Turmoil in the South China Sea

China’s ambitions in the South China Sea will have far-reaching international implications well into the future

Joseph MicallefThe Permanent Court of Arbitration in The Hague has unanimously ruled that China does not have any historic title to a huge expanse of the South China Sea, which it had claimed.

The July 12 decision came in response to a case filed by the Philippines in 2013, under the United Nations Convention on the Law of the Sea (UNCLOS), over the Chinese seizure of the Scarborough Shoal.

The shoal is a series of reefs and rocks. Its highest point, South Rock, is less than two metres above the ocean during high tide.

The court’s ruling had three key provisions.

First, it rejected completely China’s assertion that it had a claim to the shoal, noting that, “there was no legal basis for China to claim historic rights to resources within the sea areas falling within the nine-dash line.”

Secondly, the court reaffirmed that the rocks and reefs are not “islands” as defined by the UNCLOS treaty because they are not capable of supporting human habitation and are not entitled to the 335-km exclusive economic zone.

Thirdly, the court found that the shoal was within the exclusive economic zone of the Philippines and that by interfering in the area, Beijing had violated Manila’s sovereign rights.

The court’s ruling on the “nine-dash line” has far-reaching implications on the various disputes between China and its neighbours over sovereignty in the South China Sea.

Beijing’s claim was based on a map published on Dec. 1, 1947, by the government of Generalissimo Chiang Kai-shek. The map showed an area demarcated by 11 dashes, encompassing the bulk of the South China Sea, which was being claimed by the Chinese government. Taiwan asserts a similar claim, also based on that original map.

The 11 dashes were later reduced to nine when Beijing, at the behest of Chinese Premier Zhou Enlai, reduced its claims in the Gulf of Tonkin. Later versions of the map added a 10th dash, extending China’s claimed sovereignty toward Taiwan and the East China Sea. The reference to the “nine-dash line,” however, has remained.

China’s interest in the South China Sea has been driven by a fundamental and far-reaching change in China’s economy. Historically, China has been largely self-sufficient. Today, however, its economy is heavily dependent on external trade, for markets for its manufactured goods and for raw materials.

The vast majority of China’s commodity imports travel by sea, as do virtually all its exports. Sea power, which has not figured prominently in Chinese history, is thus assuming far more significance for China.

China’s defensive doctrine identifies two key boundaries: the “first-island-chain” and the “second-island-chain.” The first-island-chain encompasses a broad area centred around the South and East China Seas. It begins off the coast of Indochina, curves around Borneo and extends north all the way to the southern coast of Japan.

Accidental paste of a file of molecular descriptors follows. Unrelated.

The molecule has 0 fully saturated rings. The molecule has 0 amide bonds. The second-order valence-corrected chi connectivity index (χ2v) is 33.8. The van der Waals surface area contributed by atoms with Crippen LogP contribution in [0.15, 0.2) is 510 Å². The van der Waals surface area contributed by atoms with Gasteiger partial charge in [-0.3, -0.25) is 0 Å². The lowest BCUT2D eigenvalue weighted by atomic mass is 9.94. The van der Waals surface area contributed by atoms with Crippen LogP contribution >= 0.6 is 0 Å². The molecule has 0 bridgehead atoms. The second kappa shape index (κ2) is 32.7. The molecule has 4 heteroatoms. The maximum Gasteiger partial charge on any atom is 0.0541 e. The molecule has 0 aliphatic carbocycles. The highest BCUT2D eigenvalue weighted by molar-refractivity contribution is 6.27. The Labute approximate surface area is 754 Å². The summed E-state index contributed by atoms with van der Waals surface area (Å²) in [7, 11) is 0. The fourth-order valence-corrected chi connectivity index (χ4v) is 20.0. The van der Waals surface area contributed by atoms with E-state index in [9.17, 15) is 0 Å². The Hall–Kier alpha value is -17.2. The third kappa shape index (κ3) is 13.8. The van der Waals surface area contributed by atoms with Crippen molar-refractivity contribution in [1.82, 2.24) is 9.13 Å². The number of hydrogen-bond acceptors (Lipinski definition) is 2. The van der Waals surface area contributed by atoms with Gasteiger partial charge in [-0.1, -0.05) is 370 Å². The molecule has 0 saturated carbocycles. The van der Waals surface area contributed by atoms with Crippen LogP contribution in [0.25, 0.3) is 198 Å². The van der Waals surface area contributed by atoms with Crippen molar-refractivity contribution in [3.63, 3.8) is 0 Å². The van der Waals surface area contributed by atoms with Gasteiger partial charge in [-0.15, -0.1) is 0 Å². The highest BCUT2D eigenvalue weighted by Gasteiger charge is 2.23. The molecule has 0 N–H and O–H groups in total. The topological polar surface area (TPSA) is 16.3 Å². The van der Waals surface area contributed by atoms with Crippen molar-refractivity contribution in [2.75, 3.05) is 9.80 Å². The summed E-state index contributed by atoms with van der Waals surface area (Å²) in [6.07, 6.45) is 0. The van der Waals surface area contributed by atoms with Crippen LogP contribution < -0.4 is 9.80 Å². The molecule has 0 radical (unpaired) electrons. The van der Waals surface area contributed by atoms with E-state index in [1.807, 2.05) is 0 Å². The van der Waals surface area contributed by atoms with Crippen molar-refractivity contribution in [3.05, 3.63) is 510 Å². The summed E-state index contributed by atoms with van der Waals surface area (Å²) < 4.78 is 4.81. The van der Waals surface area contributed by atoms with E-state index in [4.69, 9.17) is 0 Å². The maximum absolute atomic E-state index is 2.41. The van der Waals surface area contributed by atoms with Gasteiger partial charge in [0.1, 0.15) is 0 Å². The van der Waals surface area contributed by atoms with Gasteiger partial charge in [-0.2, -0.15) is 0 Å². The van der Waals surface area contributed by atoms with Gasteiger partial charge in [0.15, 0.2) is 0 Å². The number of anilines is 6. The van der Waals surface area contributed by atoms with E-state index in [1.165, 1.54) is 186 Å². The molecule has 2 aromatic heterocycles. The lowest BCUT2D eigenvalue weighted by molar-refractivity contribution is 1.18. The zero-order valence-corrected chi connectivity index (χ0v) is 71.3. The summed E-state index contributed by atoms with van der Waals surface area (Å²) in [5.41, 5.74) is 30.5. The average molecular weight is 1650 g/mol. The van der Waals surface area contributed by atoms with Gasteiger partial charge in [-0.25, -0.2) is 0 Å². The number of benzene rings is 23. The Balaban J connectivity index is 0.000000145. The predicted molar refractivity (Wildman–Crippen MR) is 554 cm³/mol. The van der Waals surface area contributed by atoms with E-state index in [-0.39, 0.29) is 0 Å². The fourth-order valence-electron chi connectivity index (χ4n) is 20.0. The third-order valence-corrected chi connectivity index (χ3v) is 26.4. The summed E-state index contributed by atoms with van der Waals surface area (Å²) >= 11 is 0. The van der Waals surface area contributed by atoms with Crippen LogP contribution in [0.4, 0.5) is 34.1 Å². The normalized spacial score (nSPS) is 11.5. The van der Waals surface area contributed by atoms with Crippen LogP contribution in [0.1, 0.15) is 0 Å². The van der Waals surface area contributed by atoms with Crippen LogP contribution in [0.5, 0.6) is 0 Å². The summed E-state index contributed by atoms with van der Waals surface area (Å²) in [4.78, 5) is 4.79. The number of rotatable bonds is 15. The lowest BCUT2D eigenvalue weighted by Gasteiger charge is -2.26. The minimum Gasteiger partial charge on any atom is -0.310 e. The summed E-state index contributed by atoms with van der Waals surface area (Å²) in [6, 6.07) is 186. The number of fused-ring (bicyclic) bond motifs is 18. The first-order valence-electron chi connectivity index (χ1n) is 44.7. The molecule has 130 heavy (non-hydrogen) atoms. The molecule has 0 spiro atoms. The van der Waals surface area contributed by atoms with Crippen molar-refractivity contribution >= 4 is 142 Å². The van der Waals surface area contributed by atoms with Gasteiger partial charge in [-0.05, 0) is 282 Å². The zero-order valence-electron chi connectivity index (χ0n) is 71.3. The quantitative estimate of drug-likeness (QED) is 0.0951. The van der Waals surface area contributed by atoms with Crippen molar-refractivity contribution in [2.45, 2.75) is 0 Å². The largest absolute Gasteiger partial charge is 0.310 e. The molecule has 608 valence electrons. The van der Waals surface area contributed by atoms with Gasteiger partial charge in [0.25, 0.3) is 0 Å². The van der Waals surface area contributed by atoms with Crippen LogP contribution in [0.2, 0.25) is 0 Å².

From a naval standpoint, Chinese strategists see this region as “China’s backyard.” Moreover, it is characterized by a series of “choke points” where hostile naval forces could blockade Chinese shipping and cripple China’s economy. China’s claim was designed to permanently control this territory. Some $6.5 trillion in goods pass through the region yearly.

China’s objectives would require every one of its neighbours along the South and East China Seas to significantly compromise their claims in the area. It would also force withdrawal by the U.S. Navy from the East Asian littoral. It’s unlikely that the United States’ defence treaties with those countries would survive such a pullback.

Even more problematic is Beijing’s delineation of the “second-island-chain.” This zone encompasses the Philippines and Japan, and extends eastward to Palau, Guam and the Northern Mariana Islands.

China’s ambitions to dominate the sea-air space as far as the second-island-chain may be wishful thinking. China’s ambitious naval construction program, however, suggests that the strategy is more than empty rhetoric. For the U.S. to be effectively excluded from this second zone would represent a collapse of its naval power in the region.

Ottawa, too, has an interest in the turmoil. The region accounts for about 10 per cent of Canada’s external trade. And the legal issues over sovereignty in the region will likely resurface in the disputes over control of the Arctic.

In short, China’s ambitions in the South China Sea will have far-reaching international implications well into the future.

Joseph Micallef is a historian, best-selling author and, at times, sardonic commentator on world politics. 

Joseph is a Troy Media Thought Leader. Why aren’t you?

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